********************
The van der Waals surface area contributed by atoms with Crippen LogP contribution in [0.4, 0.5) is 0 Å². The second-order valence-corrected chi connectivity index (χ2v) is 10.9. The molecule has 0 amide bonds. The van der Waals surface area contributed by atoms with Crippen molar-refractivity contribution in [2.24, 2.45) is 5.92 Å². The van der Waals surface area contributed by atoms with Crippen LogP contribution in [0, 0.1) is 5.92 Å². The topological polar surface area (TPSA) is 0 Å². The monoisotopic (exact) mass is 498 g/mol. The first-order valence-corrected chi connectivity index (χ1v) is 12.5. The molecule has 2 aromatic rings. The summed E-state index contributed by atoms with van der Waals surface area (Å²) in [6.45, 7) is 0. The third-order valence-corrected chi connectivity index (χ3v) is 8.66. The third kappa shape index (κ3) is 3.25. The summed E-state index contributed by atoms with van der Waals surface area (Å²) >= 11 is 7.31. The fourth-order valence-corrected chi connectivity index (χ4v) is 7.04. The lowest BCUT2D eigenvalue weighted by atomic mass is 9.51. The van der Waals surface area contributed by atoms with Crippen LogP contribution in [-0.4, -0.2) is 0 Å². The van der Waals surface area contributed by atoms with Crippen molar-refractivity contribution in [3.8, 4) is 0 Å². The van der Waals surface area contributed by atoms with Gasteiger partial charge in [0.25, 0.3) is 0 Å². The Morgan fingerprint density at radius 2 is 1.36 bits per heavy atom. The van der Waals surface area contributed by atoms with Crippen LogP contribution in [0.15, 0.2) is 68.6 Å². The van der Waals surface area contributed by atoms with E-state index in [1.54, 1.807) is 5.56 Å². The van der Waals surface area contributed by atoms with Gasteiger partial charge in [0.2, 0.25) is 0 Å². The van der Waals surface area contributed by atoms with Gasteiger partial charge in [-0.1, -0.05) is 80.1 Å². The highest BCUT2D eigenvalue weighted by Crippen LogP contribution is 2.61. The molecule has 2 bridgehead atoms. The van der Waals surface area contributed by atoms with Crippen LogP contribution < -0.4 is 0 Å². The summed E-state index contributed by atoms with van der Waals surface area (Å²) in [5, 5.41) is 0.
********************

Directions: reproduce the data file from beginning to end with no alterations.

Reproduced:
The van der Waals surface area contributed by atoms with Crippen LogP contribution in [0.4, 0.5) is 0 Å². The second-order valence-corrected chi connectivity index (χ2v) is 10.9. The molecule has 0 amide bonds. The van der Waals surface area contributed by atoms with Crippen molar-refractivity contribution in [2.24, 2.45) is 5.92 Å². The van der Waals surface area contributed by atoms with Crippen LogP contribution in [0, 0.1) is 5.92 Å². The topological polar surface area (TPSA) is 0 Å². The monoisotopic (exact) mass is 498 g/mol. The first-order valence-corrected chi connectivity index (χ1v) is 12.5. The molecule has 2 aromatic rings. The summed E-state index contributed by atoms with van der Waals surface area (Å²) in [6.45, 7) is 0. The third-order valence-corrected chi connectivity index (χ3v) is 8.66. The third kappa shape index (κ3) is 3.25. The summed E-state index contributed by atoms with van der Waals surface area (Å²) >= 11 is 7.31. The fourth-order valence-corrected chi connectivity index (χ4v) is 7.04. The lowest BCUT2D eigenvalue weighted by atomic mass is 9.51. The van der Waals surface area contributed by atoms with Crippen LogP contribution in [-0.4, -0.2) is 0 Å². The van der Waals surface area contributed by atoms with Crippen molar-refractivity contribution in [3.8, 4) is 0 Å². The van der Waals surface area contributed by atoms with Gasteiger partial charge in [0.25, 0.3) is 0 Å². The Morgan fingerprint density at radius 2 is 1.36 bits per heavy atom. The van der Waals surface area contributed by atoms with Crippen LogP contribution in [0.15, 0.2) is 68.6 Å². The van der Waals surface area contributed by atoms with E-state index in [1.54, 1.807) is 5.56 Å². The van der Waals surface area contributed by atoms with Gasteiger partial charge in [0.2, 0.25) is 0 Å². The van der Waals surface area contributed by atoms with Gasteiger partial charge in [-0.1, -0.05) is 80.1 Å². The highest BCUT2D eigenvalue weighted by Crippen LogP contribution is 2.61. The molecule has 2 bridgehead atoms. The van der Waals surface area contributed by atoms with Crippen LogP contribution < -0.4 is 0 Å². The summed E-state index contributed by atoms with van der Waals surface area (Å²) in [5, 5.41) is 0.